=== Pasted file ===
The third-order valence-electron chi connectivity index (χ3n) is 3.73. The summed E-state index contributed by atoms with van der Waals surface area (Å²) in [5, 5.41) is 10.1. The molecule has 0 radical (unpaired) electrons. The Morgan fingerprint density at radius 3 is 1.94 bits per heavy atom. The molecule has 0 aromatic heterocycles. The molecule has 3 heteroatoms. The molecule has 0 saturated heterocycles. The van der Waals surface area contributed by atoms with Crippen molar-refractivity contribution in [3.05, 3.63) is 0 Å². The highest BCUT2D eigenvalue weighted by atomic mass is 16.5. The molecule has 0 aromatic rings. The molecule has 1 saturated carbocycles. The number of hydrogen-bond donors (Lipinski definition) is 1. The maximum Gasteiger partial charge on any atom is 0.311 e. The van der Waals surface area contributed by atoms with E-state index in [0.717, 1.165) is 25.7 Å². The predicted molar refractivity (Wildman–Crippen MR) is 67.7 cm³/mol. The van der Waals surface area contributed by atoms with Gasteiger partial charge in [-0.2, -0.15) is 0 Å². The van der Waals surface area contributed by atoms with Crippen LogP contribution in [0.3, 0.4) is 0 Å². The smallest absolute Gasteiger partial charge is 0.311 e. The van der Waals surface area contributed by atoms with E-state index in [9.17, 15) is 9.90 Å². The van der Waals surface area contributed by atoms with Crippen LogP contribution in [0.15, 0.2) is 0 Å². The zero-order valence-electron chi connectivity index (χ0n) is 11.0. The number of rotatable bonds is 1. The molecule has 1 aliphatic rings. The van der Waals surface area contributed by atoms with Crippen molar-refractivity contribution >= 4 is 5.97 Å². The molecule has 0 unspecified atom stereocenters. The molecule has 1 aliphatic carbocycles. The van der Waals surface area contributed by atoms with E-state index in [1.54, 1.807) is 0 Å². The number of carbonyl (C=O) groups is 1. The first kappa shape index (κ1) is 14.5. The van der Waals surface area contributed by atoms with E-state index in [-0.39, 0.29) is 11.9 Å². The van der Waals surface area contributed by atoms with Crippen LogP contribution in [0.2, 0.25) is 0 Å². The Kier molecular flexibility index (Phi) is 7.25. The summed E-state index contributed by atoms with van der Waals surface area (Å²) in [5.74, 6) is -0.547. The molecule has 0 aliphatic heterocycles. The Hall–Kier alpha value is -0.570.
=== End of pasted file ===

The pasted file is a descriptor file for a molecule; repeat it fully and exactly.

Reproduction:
The third-order valence-electron chi connectivity index (χ3n) is 3.73. The summed E-state index contributed by atoms with van der Waals surface area (Å²) in [5, 5.41) is 10.1. The molecule has 0 radical (unpaired) electrons. The Morgan fingerprint density at radius 3 is 1.94 bits per heavy atom. The molecule has 0 aromatic heterocycles. The molecule has 3 heteroatoms. The molecule has 0 saturated heterocycles. The van der Waals surface area contributed by atoms with Crippen molar-refractivity contribution in [3.05, 3.63) is 0 Å². The highest BCUT2D eigenvalue weighted by atomic mass is 16.5. The molecule has 0 aromatic rings. The molecule has 1 saturated carbocycles. The number of hydrogen-bond donors (Lipinski definition) is 1. The maximum Gasteiger partial charge on any atom is 0.311 e. The van der Waals surface area contributed by atoms with E-state index in [0.717, 1.165) is 25.7 Å². The predicted molar refractivity (Wildman–Crippen MR) is 67.7 cm³/mol. The van der Waals surface area contributed by atoms with Gasteiger partial charge in [-0.2, -0.15) is 0 Å². The van der Waals surface area contributed by atoms with Crippen LogP contribution in [0.3, 0.4) is 0 Å². The smallest absolute Gasteiger partial charge is 0.311 e. The van der Waals surface area contributed by atoms with E-state index in [9.17, 15) is 9.90 Å². The van der Waals surface area contributed by atoms with Crippen LogP contribution in [0.15, 0.2) is 0 Å². The zero-order valence-electron chi connectivity index (χ0n) is 11.0. The number of rotatable bonds is 1. The molecule has 1 aliphatic rings. The van der Waals surface area contributed by atoms with Crippen molar-refractivity contribution >= 4 is 5.97 Å². The molecule has 0 unspecified atom stereocenters. The molecule has 1 aliphatic carbocycles. The van der Waals surface area contributed by atoms with E-state index in [1.54, 1.807) is 0 Å². The number of carbonyl (C=O) groups is 1. The first kappa shape index (κ1) is 14.5. The van der Waals surface area contributed by atoms with E-state index in [-0.39, 0.29) is 11.9 Å². The van der Waals surface area contributed by atoms with Crippen LogP contribution in [0.2, 0.25) is 0 Å². The Kier molecular flexibility index (Phi) is 7.25. The summed E-state index contributed by atoms with van der Waals surface area (Å²) in [5.74, 6) is -0.547. The molecule has 0 aliphatic heterocycles. The Hall–Kier alpha value is -0.570.